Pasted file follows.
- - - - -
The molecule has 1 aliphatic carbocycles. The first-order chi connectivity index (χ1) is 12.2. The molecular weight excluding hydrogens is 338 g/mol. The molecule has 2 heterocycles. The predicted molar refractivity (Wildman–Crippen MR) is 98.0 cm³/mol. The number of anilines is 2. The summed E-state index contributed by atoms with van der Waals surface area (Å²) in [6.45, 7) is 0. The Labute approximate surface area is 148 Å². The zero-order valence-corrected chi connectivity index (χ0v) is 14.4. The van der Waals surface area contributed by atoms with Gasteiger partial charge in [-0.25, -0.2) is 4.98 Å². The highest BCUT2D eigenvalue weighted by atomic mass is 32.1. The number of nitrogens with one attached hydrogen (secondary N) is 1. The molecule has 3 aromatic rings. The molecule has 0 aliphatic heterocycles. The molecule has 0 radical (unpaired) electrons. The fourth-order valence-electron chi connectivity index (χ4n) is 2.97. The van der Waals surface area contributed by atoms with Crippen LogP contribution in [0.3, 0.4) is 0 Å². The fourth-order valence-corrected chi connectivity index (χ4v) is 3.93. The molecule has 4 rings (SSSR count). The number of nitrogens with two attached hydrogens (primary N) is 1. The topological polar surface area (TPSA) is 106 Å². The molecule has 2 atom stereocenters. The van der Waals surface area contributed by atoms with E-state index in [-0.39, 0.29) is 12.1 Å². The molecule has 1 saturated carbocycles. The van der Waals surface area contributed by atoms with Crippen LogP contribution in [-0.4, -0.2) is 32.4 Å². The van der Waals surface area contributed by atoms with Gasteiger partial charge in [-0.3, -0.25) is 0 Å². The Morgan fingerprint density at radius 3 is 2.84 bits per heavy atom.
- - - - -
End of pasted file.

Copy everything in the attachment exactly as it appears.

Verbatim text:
The molecule has 1 aliphatic carbocycles. The first-order chi connectivity index (χ1) is 12.2. The molecular weight excluding hydrogens is 338 g/mol. The molecule has 2 heterocycles. The predicted molar refractivity (Wildman–Crippen MR) is 98.0 cm³/mol. The number of anilines is 2. The summed E-state index contributed by atoms with van der Waals surface area (Å²) in [6.45, 7) is 0. The Labute approximate surface area is 148 Å². The zero-order valence-corrected chi connectivity index (χ0v) is 14.4. The van der Waals surface area contributed by atoms with Gasteiger partial charge in [-0.25, -0.2) is 4.98 Å². The highest BCUT2D eigenvalue weighted by atomic mass is 32.1. The number of nitrogens with one attached hydrogen (secondary N) is 1. The molecule has 3 aromatic rings. The molecule has 0 aliphatic heterocycles. The molecule has 0 radical (unpaired) electrons. The fourth-order valence-electron chi connectivity index (χ4n) is 2.97. The van der Waals surface area contributed by atoms with Crippen LogP contribution in [0.3, 0.4) is 0 Å². The fourth-order valence-corrected chi connectivity index (χ4v) is 3.93. The molecule has 4 rings (SSSR count). The number of nitrogens with two attached hydrogens (primary N) is 1. The topological polar surface area (TPSA) is 106 Å². The molecule has 2 atom stereocenters. The van der Waals surface area contributed by atoms with E-state index in [-0.39, 0.29) is 12.1 Å². The molecule has 1 saturated carbocycles. The van der Waals surface area contributed by atoms with Crippen LogP contribution in [-0.4, -0.2) is 32.4 Å². The van der Waals surface area contributed by atoms with Gasteiger partial charge in [-0.3, -0.25) is 0 Å². The Morgan fingerprint density at radius 3 is 2.84 bits per heavy atom.